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Politicians have an obligation to address the source of young people’s anxiety about climate change, not belittle their fears as “alarmist”, argues social researcher REBECCA HUNTLEY.
As Australia continues to lag behind the rest of the world in committing to lower carbon emissions, several Coalition MPs have instead been focused on urging our Prime Minister to expand the school chaplaincy program to help address mental health problems among Australian children caused not by climate change and their government’s inaction, but by “alarmist” climate activism.
When I published my first book over 15 years ago, all about ‘Generation Y’, my research showed that the top issues for young people were housing affordability, mental health, and climate and environment. It seems not much has changed in nearly two decades. Nor has the tendency for some in politics and the media to characterise younger Australians as entitled, lazy, selfish and narcissistic. And yet, when these young people take to the streets to urge our leaders to act more quickly and decisively on climate change, they are told they are being alarmist or disruptive. To care less about the planet and focus more on their studies.
Witnessing the first student climate strike back in December 2018 brought about a profound transformation in me, personally and professionally. As part of the generation in power, it was as if those young Australians were speaking to me. We need you to listen. We need you to act.
And I did. Immediately, I divested my superannuation. I bought offsets for my car. I joined and donated to many climate groups. And I decided in my professional life to work almost exclusively on research on climate change and energy transition.
There is a growing body of evidence that concern about climate change is making the already high levels of anxiety in young people far worse.
Since, I have met hundreds of young Australians who are turning their despair and frustration into action. They want to be part of the solution to these issues but are often discouraged because they do not feel they have power to make change.
If we review all the Australian data on attitudes to global warming, it’s clear that a generational wave of worry, frustration, anger and momentum for change is building. Australians under 25 are much more likely to be concerned about climate change than their parents or grandparents. People who are dismissive about the science make up around 9% of the wider population but only 1% of those under 25.
Young Australians will put climate front and centre of their lives as consumers, voters, employees, citizens, students, parents and patients. Whatever activity they engage in, service they access, product they buy, or job they take on, climate change will be a consideration.
Researchers looking at the psychological impact of climate change on children have found both direct and indirect effects from knowledge about global warming that put children at risk of mental health issues. More than that, climate change is fundamentally altering young people’s sense of ‘self, identity and existence’.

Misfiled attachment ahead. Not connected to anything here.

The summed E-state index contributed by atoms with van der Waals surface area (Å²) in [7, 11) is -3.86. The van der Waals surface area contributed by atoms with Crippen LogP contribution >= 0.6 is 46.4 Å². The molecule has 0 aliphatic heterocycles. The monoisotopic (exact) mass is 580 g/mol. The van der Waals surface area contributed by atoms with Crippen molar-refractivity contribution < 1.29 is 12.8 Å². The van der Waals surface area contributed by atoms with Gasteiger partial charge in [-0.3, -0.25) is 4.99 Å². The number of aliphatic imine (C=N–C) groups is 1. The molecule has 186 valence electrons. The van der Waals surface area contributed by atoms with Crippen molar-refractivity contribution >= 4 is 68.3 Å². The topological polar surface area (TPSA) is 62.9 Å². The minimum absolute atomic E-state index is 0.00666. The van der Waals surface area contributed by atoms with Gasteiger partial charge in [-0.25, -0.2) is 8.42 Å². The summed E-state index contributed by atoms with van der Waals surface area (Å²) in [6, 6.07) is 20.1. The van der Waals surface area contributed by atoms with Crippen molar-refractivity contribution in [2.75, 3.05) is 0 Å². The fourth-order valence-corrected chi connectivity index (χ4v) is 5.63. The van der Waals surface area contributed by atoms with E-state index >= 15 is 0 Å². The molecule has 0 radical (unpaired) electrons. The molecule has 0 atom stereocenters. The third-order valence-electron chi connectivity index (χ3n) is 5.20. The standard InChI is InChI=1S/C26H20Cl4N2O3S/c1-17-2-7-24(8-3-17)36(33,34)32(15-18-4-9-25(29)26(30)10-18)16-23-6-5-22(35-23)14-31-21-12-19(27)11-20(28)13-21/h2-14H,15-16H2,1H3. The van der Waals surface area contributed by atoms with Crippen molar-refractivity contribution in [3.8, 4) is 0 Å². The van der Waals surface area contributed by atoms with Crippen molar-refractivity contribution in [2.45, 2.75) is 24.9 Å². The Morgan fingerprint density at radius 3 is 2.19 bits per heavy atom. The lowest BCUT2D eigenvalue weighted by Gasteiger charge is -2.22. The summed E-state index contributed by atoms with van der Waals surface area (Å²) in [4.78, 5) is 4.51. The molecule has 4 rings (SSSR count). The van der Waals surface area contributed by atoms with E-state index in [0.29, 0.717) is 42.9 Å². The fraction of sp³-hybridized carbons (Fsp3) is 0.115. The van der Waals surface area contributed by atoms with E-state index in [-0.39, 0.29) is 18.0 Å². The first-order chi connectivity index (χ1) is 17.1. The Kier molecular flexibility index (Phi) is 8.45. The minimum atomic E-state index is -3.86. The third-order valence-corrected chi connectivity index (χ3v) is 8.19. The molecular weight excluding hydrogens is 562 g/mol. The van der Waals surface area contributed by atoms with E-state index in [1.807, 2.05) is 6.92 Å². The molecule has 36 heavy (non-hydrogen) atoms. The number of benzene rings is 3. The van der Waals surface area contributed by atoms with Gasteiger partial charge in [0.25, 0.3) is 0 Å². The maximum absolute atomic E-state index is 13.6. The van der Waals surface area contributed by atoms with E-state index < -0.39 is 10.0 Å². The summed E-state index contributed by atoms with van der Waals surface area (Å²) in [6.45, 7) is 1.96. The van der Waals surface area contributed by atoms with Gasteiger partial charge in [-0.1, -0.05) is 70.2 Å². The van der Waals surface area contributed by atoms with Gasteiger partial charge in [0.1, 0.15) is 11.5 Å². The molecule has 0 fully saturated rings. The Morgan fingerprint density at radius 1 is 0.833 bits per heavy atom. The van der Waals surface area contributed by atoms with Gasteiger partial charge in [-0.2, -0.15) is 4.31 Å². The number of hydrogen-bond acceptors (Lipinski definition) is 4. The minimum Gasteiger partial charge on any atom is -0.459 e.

A review of all the academic literature on youth attitudes to climate and environment published in the last four years shows that children from primary school onwards have a complex and well-developed understanding of these issues. By the time young people have finished school, they associate environmental issues with fear for the future. And there is a growing body of evidence here and overseas that concern about climate change is making the already high levels of anxiety in young people far worse.
I am not the only one who has been ‘schooled’ by those students, inspired to think about the world differently.
RMIT researcher Blanche Verlie has found that young people, caught between knowledge about climate change and the pressure to strive for individual success, may be the most susceptible to the negative effects of despair. “Climate change challenges the beliefs that … if you work hard, you will have a bright future [and that] adults generally have children’s best interests at heart.”
A quick scan of students’ handmade protest signs – with slogans that range from the serious and angry to the humorous and profane – confirms that our young people understand exactly where the source of their anxiety lies, and no amount of pastoral care is going to provide any comfort.
“We’re missing our lessons so we can teach you one.” “We’ll do our maths when you do your job.” “This can’t wait till we’ve finished school.” “There are no jobs on a dead planet.” “You’re burning our future.”
As Verlie says, these striking students “are deeply anguished about what a business-as-usual future might hold for them and others. [Their] signs proclaim: ‘No graduation on a dead planet’. … This is not hyperbole but a genuine engagement with what climate change means for their lives.”
I know I am not the only one who has been ‘schooled’ by those students, inspired to think about the world differently. We have a lot to learn from the students of today and the citizens of tomorrow. We are obliged to take them seriously. More than that, we are obliged to support their calls for action.